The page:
Curt and Therese hope that more miracles are ahead. “We owe so much to family, friends, people from North Central and to Dylan,” she says. “Maggie wants to get better. For her to be doing as well as she is so far, there’s got to be a reason. And we believe it’s because so many people have cared.”
Cardinal football practice can be hot or cold, rainy, physically exhausting and mentally challenging. But don’t complain to Joe Orozco ’12, a defensive lineman and exercise science major. After recovering from a serious foot injury, Orozco is grateful to attend every practice and play in every game. “I wake up and I can’t wait to get down to the stadium,” he says.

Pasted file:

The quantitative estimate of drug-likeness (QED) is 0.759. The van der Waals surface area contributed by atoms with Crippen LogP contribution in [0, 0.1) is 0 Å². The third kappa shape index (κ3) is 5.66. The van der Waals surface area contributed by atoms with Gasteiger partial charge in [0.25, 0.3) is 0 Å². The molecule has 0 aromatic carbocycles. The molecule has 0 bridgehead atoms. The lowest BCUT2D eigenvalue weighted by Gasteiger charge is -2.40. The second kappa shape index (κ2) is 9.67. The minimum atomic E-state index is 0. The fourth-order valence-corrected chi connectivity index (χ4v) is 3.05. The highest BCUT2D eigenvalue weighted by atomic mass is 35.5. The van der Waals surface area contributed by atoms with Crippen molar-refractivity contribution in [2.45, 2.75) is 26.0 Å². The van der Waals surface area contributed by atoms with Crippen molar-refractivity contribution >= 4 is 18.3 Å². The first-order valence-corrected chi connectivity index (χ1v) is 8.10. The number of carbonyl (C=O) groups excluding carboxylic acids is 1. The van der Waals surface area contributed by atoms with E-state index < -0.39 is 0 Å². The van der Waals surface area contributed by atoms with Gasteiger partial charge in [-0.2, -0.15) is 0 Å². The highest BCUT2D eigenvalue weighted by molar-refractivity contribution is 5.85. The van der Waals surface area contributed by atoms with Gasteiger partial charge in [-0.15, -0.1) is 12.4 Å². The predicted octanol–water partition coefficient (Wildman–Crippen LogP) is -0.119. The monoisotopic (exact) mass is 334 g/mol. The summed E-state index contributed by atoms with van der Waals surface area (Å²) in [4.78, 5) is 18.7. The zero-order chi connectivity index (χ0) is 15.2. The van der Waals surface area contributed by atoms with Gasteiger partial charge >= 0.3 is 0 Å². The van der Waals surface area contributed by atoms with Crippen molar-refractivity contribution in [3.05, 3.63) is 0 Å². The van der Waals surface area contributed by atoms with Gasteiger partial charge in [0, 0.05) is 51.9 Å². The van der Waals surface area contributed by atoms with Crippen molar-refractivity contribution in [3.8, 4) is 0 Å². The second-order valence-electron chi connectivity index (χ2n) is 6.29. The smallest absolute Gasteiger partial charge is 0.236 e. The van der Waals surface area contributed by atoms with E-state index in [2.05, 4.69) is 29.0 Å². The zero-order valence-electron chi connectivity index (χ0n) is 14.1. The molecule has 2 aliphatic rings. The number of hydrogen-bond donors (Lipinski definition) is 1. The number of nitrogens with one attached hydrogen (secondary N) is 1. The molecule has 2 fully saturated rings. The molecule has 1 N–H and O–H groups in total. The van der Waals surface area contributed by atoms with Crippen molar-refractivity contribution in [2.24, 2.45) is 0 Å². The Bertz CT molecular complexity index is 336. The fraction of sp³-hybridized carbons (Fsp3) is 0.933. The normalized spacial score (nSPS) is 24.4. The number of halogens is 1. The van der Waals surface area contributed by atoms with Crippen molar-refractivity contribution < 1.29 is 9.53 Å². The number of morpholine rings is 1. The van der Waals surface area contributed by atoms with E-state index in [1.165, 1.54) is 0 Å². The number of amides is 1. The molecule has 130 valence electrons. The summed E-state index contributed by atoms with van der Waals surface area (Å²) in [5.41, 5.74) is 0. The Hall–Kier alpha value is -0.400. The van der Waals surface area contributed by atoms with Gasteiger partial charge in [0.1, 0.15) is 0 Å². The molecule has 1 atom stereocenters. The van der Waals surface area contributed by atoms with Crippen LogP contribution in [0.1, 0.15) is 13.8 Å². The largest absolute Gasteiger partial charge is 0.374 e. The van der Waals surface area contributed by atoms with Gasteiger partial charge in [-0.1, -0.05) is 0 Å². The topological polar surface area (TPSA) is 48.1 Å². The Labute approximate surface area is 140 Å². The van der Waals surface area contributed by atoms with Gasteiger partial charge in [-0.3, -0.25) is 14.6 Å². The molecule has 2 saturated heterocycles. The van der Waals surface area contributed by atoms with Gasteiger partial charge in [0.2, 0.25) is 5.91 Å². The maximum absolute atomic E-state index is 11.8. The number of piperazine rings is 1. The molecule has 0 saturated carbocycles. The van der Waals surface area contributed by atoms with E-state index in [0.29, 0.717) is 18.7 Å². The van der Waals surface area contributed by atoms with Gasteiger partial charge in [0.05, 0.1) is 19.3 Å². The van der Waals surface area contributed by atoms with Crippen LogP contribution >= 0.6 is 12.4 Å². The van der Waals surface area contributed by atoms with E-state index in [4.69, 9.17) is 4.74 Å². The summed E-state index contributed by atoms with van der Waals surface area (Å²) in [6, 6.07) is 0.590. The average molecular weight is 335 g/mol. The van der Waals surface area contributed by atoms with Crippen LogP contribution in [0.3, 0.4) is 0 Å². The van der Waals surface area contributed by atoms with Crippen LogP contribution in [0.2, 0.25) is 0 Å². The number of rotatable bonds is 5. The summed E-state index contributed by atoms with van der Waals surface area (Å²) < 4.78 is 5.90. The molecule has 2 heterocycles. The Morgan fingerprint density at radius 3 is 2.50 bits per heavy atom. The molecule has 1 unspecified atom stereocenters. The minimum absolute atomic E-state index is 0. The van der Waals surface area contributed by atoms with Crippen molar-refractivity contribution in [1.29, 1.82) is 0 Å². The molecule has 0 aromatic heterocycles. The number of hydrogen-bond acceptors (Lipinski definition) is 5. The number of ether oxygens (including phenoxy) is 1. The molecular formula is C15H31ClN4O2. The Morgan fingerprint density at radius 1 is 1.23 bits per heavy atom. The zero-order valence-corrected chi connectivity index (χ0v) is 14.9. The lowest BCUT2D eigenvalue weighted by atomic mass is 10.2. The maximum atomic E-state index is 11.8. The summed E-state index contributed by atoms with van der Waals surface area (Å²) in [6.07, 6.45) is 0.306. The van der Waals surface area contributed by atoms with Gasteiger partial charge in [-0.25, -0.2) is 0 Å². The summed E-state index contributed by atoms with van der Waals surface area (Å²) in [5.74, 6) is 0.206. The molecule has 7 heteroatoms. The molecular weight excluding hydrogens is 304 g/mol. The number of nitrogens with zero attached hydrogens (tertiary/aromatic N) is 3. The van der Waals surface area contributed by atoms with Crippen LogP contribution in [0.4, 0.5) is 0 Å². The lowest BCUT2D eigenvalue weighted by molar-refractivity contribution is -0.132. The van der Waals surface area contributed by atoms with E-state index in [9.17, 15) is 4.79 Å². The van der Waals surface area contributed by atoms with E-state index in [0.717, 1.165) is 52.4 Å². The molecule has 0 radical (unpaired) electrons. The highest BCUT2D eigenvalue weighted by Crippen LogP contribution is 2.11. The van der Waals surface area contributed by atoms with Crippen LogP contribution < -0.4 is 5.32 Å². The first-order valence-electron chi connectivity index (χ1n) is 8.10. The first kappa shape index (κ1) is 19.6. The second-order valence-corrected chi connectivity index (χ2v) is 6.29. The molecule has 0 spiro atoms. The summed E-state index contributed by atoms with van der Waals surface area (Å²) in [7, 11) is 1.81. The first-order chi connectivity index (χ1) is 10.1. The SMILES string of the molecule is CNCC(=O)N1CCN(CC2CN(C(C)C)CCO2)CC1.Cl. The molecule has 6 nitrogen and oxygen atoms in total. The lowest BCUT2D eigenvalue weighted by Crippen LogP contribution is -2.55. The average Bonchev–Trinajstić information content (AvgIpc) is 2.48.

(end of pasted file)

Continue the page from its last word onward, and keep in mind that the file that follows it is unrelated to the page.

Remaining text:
During the Carthage game in 2009, Orozco pushed off his right foot and heard a snap. He kept playing and didn’t learn until later that he’d broken a bone. His sophomore year of football was finished.
What followed was a set of medical complications so serious that he nearly lost his foot and, during a bad drug reaction, his life. A surgery to repair the bone led to an infection that required three additional surgeries within three weeks—in a desperate attempt to prevent an amputation. “When you’re 19, that’s not what you want to hear,” he said about those discussions. “I was in a dark place.”
Orozco returned to North Central in January 2010, bringing along his own IV pole for the antibiotics he administered to himself three times a day. Despite the challenges, he achieved a 3.79 grade-point average that term. (He wants to apply to a graduate physical therapy program in the future.)